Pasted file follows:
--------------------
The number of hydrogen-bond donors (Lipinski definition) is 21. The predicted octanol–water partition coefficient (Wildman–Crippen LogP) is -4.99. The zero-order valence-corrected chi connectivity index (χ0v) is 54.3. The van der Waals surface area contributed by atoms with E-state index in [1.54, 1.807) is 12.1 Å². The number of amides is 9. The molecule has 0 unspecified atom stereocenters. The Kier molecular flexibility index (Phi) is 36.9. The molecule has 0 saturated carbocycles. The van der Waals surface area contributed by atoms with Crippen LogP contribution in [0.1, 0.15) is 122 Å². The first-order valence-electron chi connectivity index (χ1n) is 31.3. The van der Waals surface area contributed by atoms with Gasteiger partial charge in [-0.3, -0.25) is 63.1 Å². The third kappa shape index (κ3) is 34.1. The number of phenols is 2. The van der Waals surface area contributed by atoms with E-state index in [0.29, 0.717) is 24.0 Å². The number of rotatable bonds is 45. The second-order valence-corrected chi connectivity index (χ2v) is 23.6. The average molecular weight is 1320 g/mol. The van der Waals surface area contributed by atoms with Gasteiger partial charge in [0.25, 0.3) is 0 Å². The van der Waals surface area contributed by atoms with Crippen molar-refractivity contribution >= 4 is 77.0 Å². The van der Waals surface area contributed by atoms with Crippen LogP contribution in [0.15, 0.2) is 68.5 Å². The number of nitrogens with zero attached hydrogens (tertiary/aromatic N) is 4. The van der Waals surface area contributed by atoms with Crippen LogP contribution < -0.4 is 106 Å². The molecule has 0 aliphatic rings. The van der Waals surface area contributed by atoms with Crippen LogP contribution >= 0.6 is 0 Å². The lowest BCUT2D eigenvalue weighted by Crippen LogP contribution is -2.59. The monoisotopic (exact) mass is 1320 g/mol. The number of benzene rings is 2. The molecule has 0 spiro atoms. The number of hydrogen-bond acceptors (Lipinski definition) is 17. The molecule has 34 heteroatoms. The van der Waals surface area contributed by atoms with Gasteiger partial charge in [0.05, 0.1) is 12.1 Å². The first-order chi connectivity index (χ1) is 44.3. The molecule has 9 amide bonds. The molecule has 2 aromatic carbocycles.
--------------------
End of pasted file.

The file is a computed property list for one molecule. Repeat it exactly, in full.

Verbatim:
The number of hydrogen-bond donors (Lipinski definition) is 21. The predicted octanol–water partition coefficient (Wildman–Crippen LogP) is -4.99. The zero-order valence-corrected chi connectivity index (χ0v) is 54.3. The van der Waals surface area contributed by atoms with E-state index in [1.54, 1.807) is 12.1 Å². The number of amides is 9. The molecule has 0 unspecified atom stereocenters. The Kier molecular flexibility index (Phi) is 36.9. The molecule has 0 saturated carbocycles. The van der Waals surface area contributed by atoms with Crippen LogP contribution in [0.1, 0.15) is 122 Å². The first-order valence-electron chi connectivity index (χ1n) is 31.3. The van der Waals surface area contributed by atoms with Gasteiger partial charge in [-0.3, -0.25) is 63.1 Å². The third kappa shape index (κ3) is 34.1. The number of phenols is 2. The van der Waals surface area contributed by atoms with E-state index in [0.29, 0.717) is 24.0 Å². The number of rotatable bonds is 45. The second-order valence-corrected chi connectivity index (χ2v) is 23.6. The average molecular weight is 1320 g/mol. The van der Waals surface area contributed by atoms with Gasteiger partial charge in [0.25, 0.3) is 0 Å². The van der Waals surface area contributed by atoms with Crippen molar-refractivity contribution >= 4 is 77.0 Å². The van der Waals surface area contributed by atoms with Crippen LogP contribution in [0.15, 0.2) is 68.5 Å². The number of nitrogens with zero attached hydrogens (tertiary/aromatic N) is 4. The van der Waals surface area contributed by atoms with Crippen LogP contribution < -0.4 is 106 Å². The molecule has 0 aliphatic rings. The van der Waals surface area contributed by atoms with Crippen LogP contribution >= 0.6 is 0 Å². The lowest BCUT2D eigenvalue weighted by Crippen LogP contribution is -2.59. The monoisotopic (exact) mass is 1320 g/mol. The number of benzene rings is 2. The molecule has 0 spiro atoms. The number of hydrogen-bond acceptors (Lipinski definition) is 17. The molecule has 34 heteroatoms. The van der Waals surface area contributed by atoms with Gasteiger partial charge in [0.05, 0.1) is 12.1 Å². The first-order chi connectivity index (χ1) is 44.3. The molecule has 9 amide bonds. The molecule has 2 aromatic carbocycles.